– HEALTH PROFESSIONALS FOR A NEW CENTURY:

Transforming education to strengthen
health systems in an interdependent world
(The Lancet, Dec 2010)[ii]

If you have any thoughts on the importance of IPE, please comment on this post, or better yet, drop by my office at the Macklem House…my door is always open.

Richard

P.S. My thanks to Peter Aitken, our communications officer, for his help with preparing this post.

 

19 Responses to It takes a community to make a healthcare professional

  1. Leda Raptis says:

    I had breast cancer recently, so I could qualify as a patient for medical students. Also physiotherapy students, I have lymphedema too.
    Thanks a lot
    Leda Raptis

  2. Leslie Flynn says:

    Dear Richard,
    Thank you for highlighting this important educational program which brings together our learners, our community mentors, our faculty, and our regional preceptors through the work of the Office of Interprofessional Education and Practice. This office, under the leadership of Dr. Rosemary Brander, is assisting us to prepare healthcare professionals for the future. Thanks for this important acknowledgement of the OIPEP contribution to the Faculty of Health Sciences and to our community.

  3. JH Coyle [Queen's Meds] says:

    R – – I enjoy the letters – – Variety is needed to further discussion – – A depressing trend that I have noticed creeping into medical practice today – is – the business of medicine has certainly taken over from the Art of medicine that I recall from my time of practice [ may be I was just naïve ] – – – – By the way – try and find a better word than ‘practice’ – that has always had such a negative connotation – implying that we are using patients to learn – rather than treat – – Just some random thoughts – – JIM – -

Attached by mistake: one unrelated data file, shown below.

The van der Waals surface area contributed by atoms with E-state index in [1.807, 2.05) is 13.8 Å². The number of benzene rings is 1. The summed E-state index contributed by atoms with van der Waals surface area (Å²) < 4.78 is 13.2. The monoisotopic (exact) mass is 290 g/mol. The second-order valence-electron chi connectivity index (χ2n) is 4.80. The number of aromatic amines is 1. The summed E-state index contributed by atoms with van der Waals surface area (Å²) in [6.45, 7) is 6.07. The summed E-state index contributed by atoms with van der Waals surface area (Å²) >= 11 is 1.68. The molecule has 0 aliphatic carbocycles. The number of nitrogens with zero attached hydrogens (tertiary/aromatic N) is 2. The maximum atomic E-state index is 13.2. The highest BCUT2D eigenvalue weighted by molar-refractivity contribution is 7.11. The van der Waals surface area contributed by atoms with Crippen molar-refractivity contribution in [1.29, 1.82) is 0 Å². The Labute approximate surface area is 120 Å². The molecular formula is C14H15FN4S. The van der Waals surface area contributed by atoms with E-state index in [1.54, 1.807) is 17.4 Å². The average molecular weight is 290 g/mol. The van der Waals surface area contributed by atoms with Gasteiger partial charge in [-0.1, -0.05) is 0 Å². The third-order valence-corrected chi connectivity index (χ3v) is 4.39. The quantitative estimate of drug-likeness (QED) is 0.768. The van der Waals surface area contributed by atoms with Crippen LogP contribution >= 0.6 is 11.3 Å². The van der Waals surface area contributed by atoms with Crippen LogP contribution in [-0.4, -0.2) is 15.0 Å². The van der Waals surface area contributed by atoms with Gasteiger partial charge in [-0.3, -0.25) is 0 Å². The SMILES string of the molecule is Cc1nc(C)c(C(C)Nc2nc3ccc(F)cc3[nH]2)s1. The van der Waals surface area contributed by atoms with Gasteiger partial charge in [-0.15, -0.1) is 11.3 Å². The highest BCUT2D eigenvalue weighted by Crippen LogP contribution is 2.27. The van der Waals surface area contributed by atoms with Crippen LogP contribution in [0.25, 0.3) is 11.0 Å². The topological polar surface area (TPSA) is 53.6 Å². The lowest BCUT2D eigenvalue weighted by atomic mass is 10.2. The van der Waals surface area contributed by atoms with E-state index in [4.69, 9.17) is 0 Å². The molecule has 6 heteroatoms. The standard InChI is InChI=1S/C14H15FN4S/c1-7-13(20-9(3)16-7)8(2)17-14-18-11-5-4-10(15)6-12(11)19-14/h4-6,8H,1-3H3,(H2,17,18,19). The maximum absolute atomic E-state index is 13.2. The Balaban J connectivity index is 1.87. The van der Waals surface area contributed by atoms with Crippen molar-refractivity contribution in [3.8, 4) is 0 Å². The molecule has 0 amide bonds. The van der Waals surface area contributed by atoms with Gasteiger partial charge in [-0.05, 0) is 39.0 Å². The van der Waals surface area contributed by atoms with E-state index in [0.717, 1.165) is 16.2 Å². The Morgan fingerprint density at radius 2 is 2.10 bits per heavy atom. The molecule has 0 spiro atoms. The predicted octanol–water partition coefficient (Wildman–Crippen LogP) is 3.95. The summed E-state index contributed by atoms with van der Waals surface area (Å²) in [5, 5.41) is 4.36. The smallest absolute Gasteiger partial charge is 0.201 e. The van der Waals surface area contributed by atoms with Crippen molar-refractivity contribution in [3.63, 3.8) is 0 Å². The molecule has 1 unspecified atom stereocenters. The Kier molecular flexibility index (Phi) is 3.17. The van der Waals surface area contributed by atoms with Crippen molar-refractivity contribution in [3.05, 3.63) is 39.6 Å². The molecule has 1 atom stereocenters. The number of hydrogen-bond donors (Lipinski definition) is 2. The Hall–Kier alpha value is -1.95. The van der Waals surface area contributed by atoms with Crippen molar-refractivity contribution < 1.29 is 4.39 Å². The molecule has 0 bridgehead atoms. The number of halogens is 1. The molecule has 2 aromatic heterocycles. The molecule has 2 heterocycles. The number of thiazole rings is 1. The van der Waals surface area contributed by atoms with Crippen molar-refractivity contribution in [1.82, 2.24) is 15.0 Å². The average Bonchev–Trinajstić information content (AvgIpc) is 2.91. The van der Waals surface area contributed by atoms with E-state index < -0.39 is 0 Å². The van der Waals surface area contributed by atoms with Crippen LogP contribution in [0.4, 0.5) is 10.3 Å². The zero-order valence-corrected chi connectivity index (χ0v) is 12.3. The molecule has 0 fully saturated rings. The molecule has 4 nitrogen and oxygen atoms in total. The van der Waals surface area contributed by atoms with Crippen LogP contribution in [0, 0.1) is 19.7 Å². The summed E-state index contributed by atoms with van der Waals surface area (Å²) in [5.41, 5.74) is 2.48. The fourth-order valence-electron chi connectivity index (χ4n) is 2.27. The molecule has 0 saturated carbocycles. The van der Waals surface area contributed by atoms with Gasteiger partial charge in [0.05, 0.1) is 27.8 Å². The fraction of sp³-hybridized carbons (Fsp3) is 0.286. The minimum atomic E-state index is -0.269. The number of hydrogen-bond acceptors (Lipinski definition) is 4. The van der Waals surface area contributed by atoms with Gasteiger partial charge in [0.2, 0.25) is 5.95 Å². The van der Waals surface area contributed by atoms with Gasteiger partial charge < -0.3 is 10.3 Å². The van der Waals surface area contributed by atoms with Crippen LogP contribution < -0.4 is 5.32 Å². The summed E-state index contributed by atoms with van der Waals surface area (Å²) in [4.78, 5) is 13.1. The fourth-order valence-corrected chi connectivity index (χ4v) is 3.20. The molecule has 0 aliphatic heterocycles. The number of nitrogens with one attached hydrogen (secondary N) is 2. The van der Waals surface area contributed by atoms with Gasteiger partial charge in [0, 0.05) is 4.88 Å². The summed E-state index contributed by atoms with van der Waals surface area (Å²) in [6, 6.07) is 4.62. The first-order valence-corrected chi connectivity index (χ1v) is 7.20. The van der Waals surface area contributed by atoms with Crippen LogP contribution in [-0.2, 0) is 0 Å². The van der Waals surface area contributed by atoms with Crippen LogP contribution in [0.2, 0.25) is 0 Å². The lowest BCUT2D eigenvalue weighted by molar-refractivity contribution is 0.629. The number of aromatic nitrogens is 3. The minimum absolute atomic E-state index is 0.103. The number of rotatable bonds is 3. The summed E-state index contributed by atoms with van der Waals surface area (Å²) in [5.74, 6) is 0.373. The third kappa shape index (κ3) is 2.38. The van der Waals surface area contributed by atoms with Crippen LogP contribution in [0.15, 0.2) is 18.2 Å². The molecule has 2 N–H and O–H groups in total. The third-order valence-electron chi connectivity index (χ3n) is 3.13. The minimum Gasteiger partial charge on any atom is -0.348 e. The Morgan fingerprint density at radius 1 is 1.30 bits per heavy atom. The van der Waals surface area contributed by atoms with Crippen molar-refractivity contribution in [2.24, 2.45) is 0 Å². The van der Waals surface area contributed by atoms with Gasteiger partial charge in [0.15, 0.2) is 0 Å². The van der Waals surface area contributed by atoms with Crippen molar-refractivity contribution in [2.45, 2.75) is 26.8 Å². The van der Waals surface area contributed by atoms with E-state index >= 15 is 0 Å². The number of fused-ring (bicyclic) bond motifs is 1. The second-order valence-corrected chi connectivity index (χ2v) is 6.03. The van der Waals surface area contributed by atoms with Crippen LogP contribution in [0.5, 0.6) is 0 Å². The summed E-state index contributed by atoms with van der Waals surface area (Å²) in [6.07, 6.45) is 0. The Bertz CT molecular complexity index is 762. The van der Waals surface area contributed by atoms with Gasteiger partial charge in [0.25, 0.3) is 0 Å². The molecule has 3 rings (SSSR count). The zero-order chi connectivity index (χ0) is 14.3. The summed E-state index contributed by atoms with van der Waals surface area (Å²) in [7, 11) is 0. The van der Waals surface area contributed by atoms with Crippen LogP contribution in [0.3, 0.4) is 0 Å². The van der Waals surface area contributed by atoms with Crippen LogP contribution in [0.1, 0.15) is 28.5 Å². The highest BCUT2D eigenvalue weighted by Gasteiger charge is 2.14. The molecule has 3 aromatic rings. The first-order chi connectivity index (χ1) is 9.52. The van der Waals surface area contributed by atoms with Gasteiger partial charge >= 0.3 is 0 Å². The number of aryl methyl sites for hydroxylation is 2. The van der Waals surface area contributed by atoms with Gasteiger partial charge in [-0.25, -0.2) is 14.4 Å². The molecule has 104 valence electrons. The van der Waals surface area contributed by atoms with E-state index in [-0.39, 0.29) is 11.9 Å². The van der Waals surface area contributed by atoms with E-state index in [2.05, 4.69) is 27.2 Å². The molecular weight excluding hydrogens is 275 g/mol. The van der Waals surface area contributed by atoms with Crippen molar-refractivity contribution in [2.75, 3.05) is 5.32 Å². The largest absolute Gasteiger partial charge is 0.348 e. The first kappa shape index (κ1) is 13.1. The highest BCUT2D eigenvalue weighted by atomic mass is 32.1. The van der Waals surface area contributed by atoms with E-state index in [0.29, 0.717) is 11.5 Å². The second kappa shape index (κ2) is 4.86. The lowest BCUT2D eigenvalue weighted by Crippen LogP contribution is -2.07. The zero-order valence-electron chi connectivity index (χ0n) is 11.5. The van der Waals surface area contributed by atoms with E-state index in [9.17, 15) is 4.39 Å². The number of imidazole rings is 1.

• reznickr says:

      Thanks for your comments. We are trying hard in the curriculum to strike the balance between the “art and the science”. Not sure I understand the problems with the use of the word practice.

      Richard

  4. C. Jamieson says:

    My father has been a mentor for the first time this year and enjoyed the experience immensely. It was wonderful for him to reconnect to academia and the excitement and ideas of the students on his “team.” I realize the project is important for the students to expand their perceptions of both the forms of healing involved and the art of teamwork itself, but I cannot help but believe that for the mentors, to give back, to add value, and to feel a part of a larger community is also immensely important. Thank you for continuing to support this insightful and important initiative. Is there any sense of when the doctors in training will be going the therapists and nurses in this critical learning?